Okay. This movie is somewhat about millennial disillusionment. Do you think millennials have it better or worse than other generations? Why do you think that?
“Do millennials have it better or worse than other generations? I think [I’ll] answer this question a little differently. Through each generation, we have to evolve and adapt to the circumstances. I think that we've reached a time where we've created our own fate and are slowly starting to realize that. And the things that we do in our lifetimes are only to help the generations beyond. I think unity is so important at the moment. And from a millennial point of view, we have the connection to have this reach of creating messages that need to be spoken about now. But life is about a balance, and I think there is no better or worse, I think we just have to be in a place where we connect and grow together, past and future generations.”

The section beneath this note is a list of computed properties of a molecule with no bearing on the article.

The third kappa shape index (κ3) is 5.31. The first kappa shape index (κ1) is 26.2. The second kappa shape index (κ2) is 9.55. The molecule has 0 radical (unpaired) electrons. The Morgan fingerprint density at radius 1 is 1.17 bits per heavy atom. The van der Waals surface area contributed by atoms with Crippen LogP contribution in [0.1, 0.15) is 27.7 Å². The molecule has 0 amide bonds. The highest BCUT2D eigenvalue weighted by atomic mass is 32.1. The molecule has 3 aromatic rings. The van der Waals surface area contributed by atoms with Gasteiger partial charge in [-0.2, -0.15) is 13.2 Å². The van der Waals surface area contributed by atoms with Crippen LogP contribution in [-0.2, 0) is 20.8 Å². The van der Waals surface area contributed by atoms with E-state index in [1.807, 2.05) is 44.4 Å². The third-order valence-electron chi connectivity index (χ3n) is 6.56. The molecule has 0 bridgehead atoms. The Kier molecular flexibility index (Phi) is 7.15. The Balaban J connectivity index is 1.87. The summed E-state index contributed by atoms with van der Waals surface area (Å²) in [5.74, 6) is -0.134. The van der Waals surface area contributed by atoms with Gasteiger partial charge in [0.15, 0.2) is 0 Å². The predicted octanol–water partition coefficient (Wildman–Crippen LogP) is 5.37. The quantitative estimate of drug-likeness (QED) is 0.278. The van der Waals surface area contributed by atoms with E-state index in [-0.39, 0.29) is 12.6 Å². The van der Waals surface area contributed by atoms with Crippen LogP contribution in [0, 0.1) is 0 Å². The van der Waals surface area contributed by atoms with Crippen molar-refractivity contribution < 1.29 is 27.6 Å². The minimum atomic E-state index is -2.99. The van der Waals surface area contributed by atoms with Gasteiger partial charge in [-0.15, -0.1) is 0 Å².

If you were to come home and Ellis and his crew were destroying your house, what would you do or say to them?
“If people were in my house with masks smashing up things, I would probably, if I hadn't been seen, slowly walk out the door, shut the door, wait until they left, and then probably call the authorities. I don't carry a big “S” on my chest, naming myself “Superman.” I am a normal man, and I probably would be a little afraid, if I'm honest.”
What do you like and dislike about working as part of an ensemble cast?
“I just love working with the group of actors that I got to work with. It's interesting; my brother and I started a production company called Dark Dreams Entertainment, and this was the first movie that we, alongside some other companies, produced. Seth and his producing partners came to us [and said] that they had already developed the script and had Michael Shannon attached. I didn't even have to read the script, [although I did], because as soon as I heard Michael's name, I would do anything to work with him. I had worked with him in the past on a movie called ELVIS & NIXON and had an incredible experience and was so inspired creatively.